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Mr. Fysher was in many respects a remarkable man. His interests were wide, and whatever he took up he carried on whole-heartedly.

‘A Notable Leeds Figure’ in The Leeds Mercury, 20 May 1931

On the death of Greevz Fisher in 1931, The Leeds Mercury mourned the loss of one of the city’s ‘best known and most distinctive personalities.’ Though he is little remembered today, Greevz Fisher and his wife Marie—both active secularists—ran the gamut of progressive causes. Fisher fought for the rights of ‘illegitimate’ children, and advocated access to birth control, at a time when both were seen as acute ‘dangers to public morality’. He was also an almost lifelong devotee of cycling, a proponent of healthy eating, and the inventor of a phonetic spelling system. Fisher was motivated by firmly held humanist values, and drew strength and inspiration from a network of fellow activists and freethinkers.


Greevz Fisher, Vice President of the Legitimation League in (1895)

Born John Greeves Fisher in Youghal, Ireland in 1845, Greevz—fittingly given his propensity to stand out, and in line with his preferred system of phonetic spelling—adopted the ‘z’, and later began spelling his surname ‘Fysher’. The creator of a successful soap-based grease, Fisher’s mind whirred with invention. In addition to spelling reform, he promoted a ‘perpetual kalendar’, and a device for printing reading material for the blind. In matters of religion he was unabashedly freethinking. A declared atheist, Fisher met his wife—the irrepressible Marie Clapham—at a secularist meeting in Leeds. Marie was Yorkshire-born; Greevz had settled there in 1877, marrying Marie ten years later. Marie too was a self-confident freethinker, an advocate of women’s equality, and the first female President of the Leeds Philatelic Society. Her husband was active in the Yorkshire Naturalists, of which he was President in 1930.

The names of the couple’s five children give rich insight into their interests and admirations: a reading list for the 19th century freethinker. Their first son, Auberon Herbert, was named for the Hampshire-born philosopher and individualist, and their second, Wordsworth Donisthorpe, for the barrister, anarchist, inventor, and co-founder of the British Chess Association, alongside whom Fisher helped to form the Legitimation League. The Legitimation League—founded in Leeds in 1893—championed the rights of illegitimate children, who were discriminated against by Victorian laws and moral codes. It sought ‘to create a machinery for acknowledging offspring born out of wedlock and to secure for them equal rights with legitimate children’.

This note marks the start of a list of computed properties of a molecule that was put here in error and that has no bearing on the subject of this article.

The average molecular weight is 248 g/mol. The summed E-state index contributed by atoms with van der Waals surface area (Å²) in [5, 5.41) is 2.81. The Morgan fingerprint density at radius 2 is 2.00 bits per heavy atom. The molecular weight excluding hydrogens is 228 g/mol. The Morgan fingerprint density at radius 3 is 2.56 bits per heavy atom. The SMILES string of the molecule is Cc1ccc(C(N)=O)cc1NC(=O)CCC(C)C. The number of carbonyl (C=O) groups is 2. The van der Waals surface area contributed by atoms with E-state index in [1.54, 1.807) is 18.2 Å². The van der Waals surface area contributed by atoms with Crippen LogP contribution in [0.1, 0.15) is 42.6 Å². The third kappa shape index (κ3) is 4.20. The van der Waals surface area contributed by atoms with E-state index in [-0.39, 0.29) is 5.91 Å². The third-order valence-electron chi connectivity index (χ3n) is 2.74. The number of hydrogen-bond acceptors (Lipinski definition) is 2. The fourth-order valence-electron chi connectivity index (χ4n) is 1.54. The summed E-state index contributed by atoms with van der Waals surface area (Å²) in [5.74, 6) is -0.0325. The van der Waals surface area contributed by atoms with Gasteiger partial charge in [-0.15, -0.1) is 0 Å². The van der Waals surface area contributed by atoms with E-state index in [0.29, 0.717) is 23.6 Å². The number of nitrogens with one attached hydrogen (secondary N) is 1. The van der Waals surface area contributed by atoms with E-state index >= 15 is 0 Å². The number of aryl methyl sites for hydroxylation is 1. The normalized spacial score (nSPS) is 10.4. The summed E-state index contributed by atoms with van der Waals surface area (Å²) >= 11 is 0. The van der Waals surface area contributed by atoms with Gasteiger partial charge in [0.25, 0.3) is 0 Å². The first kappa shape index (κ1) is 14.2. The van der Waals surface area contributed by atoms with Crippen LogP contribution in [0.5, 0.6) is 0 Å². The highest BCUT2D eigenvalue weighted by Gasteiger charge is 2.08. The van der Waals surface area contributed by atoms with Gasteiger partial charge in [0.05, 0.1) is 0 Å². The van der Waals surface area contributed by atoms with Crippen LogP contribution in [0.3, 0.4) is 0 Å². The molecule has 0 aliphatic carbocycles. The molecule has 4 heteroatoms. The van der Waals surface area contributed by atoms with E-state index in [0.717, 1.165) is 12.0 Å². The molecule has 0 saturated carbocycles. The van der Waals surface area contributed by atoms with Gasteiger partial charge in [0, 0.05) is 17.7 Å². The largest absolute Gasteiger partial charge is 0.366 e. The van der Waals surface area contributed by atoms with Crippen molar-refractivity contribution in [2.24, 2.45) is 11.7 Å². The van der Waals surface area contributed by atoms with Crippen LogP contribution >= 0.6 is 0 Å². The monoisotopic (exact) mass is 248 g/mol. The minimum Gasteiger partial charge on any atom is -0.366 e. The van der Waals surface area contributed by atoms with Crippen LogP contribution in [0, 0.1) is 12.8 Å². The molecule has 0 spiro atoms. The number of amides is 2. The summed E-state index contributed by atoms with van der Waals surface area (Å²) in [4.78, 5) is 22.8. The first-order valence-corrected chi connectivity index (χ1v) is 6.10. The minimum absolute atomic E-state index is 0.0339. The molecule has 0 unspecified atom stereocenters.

Greevz Fysher, pictured in The Leeds Mercury, 29 June 1929

The Fishers’ third child was named for the interdisciplinary thinker, poet, social scientist, and atheist Constance Naden, whose humanist philosophy of a life based on reason and empathy was much aligned with the couple’s own. Their fourth child, Spencer Darwin, took the name of two pioneering evolutionary theorists and advocates of the ‘agnostic’ position in religion: Herbert Spencer and Charles Darwin. The name of their last child, Hypatia Ingersoll, was again a combination of two great favourites of 19th century humanists: the neoplatonist philosopher, astronomer, and mathematician murdered by Christians in 415 AD, and ‘the Great Agnostic’ Robert Ingersoll, best remembered for his remark that ‘the time to be happy is now, and the way to be happy is to make others so’. Hypatia was also the name given to the daughter of prominent English secularist Charles Bradlaugh, who might well also have inspired the Fishers’ decision. Hypatia Bradlaugh Bonner was a vibrant freethinker; a founder of the Rationalist Peace Society in 1910, and a Vice President of the Ethical Union (now Humanists UK).

Greevz Fisher died aged 85 on 18 May 1931. An obituary in The Leeds Mercury remembered him as a pioneering thinker, cyclist, and reformer, as well as an ardent naturalist:

I cannot let the death of Mr. Greevz Fysher, of Leeds, pass without a word of sympathetic comment. Mr. Fysher was in many respects a remarkable man. His interests were wide, and whatever he took up he carried on whole-heartedly. He was a pioneer wheeler, and his tricycle was often to be seen at a time when such a machine was looked upon as the merest freak. Later he took to the bicycle…

He was a great advocate of spelling reform, and his convictions extended to the reformation of his own name. His interest in science and various forms of natural history, was also pronounced, and even in advanced years, wherever the Yorkshire naturalists foregathered and made holiday, he was to be seen, leading, inquiring, exploring, and collecting with all the zest of youth.


He held individual views on most things, and was always ready to uphold them in debate. Truly a remarkable man, and full of vitality almost to the last, he will be missed by all who came in contact with him.

‘A Notable Leeds Figure’ in The Leeds Mercury, 20 May 1931

The activism of Greevz and Marie Fisher was based on humanist ideals of reason, compassion, and liberty, and they had a network of forward-looking thinkers far beyond the boundaries of their home. In taking a closer look at their lives, a vista of 19th century radicalism is illuminated.

Read more

William Hudson, Greevz Fisher of Youghal & Leeds: from Quaker to individualist and freethinker (2013)

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